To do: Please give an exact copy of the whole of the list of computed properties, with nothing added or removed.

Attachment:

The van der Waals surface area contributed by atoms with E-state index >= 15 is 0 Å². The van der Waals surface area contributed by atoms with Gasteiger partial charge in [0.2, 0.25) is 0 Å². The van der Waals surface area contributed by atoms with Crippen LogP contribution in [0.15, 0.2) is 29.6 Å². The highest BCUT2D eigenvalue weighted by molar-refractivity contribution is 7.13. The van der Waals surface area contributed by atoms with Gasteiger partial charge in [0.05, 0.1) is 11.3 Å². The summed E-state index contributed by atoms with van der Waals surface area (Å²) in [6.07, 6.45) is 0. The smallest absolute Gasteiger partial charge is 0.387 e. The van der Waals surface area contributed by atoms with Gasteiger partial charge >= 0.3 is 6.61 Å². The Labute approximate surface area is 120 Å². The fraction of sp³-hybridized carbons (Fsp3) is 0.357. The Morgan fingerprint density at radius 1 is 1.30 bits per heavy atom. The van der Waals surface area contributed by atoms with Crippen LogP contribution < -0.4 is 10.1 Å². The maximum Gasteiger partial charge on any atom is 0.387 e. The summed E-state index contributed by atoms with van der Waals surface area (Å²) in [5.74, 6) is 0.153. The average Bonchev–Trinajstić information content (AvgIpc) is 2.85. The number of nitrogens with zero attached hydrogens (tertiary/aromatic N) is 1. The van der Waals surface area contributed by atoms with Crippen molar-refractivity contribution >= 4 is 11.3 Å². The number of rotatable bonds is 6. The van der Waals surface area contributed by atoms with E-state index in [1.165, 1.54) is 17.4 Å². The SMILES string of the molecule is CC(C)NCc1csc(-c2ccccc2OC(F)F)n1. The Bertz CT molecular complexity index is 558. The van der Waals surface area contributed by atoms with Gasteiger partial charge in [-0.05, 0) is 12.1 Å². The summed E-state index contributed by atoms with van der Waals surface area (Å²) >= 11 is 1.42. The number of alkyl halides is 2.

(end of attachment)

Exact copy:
The van der Waals surface area contributed by atoms with E-state index >= 15 is 0 Å². The van der Waals surface area contributed by atoms with Gasteiger partial charge in [0.2, 0.25) is 0 Å². The van der Waals surface area contributed by atoms with Crippen LogP contribution in [0.15, 0.2) is 29.6 Å². The highest BCUT2D eigenvalue weighted by molar-refractivity contribution is 7.13. The van der Waals surface area contributed by atoms with Gasteiger partial charge in [0.05, 0.1) is 11.3 Å². The summed E-state index contributed by atoms with van der Waals surface area (Å²) in [6.07, 6.45) is 0. The smallest absolute Gasteiger partial charge is 0.387 e. The van der Waals surface area contributed by atoms with Gasteiger partial charge >= 0.3 is 6.61 Å². The Labute approximate surface area is 120 Å². The fraction of sp³-hybridized carbons (Fsp3) is 0.357. The Morgan fingerprint density at radius 1 is 1.30 bits per heavy atom. The van der Waals surface area contributed by atoms with Crippen LogP contribution < -0.4 is 10.1 Å². The maximum Gasteiger partial charge on any atom is 0.387 e. The summed E-state index contributed by atoms with van der Waals surface area (Å²) in [5.74, 6) is 0.153. The average Bonchev–Trinajstić information content (AvgIpc) is 2.85. The number of nitrogens with zero attached hydrogens (tertiary/aromatic N) is 1. The van der Waals surface area contributed by atoms with Crippen molar-refractivity contribution >= 4 is 11.3 Å². The number of rotatable bonds is 6. The van der Waals surface area contributed by atoms with E-state index in [1.165, 1.54) is 17.4 Å². The SMILES string of the molecule is CC(C)NCc1csc(-c2ccccc2OC(F)F)n1. The Bertz CT molecular complexity index is 558. The van der Waals surface area contributed by atoms with Gasteiger partial charge in [-0.05, 0) is 12.1 Å². The summed E-state index contributed by atoms with van der Waals surface area (Å²) >= 11 is 1.42. The number of alkyl halides is 2.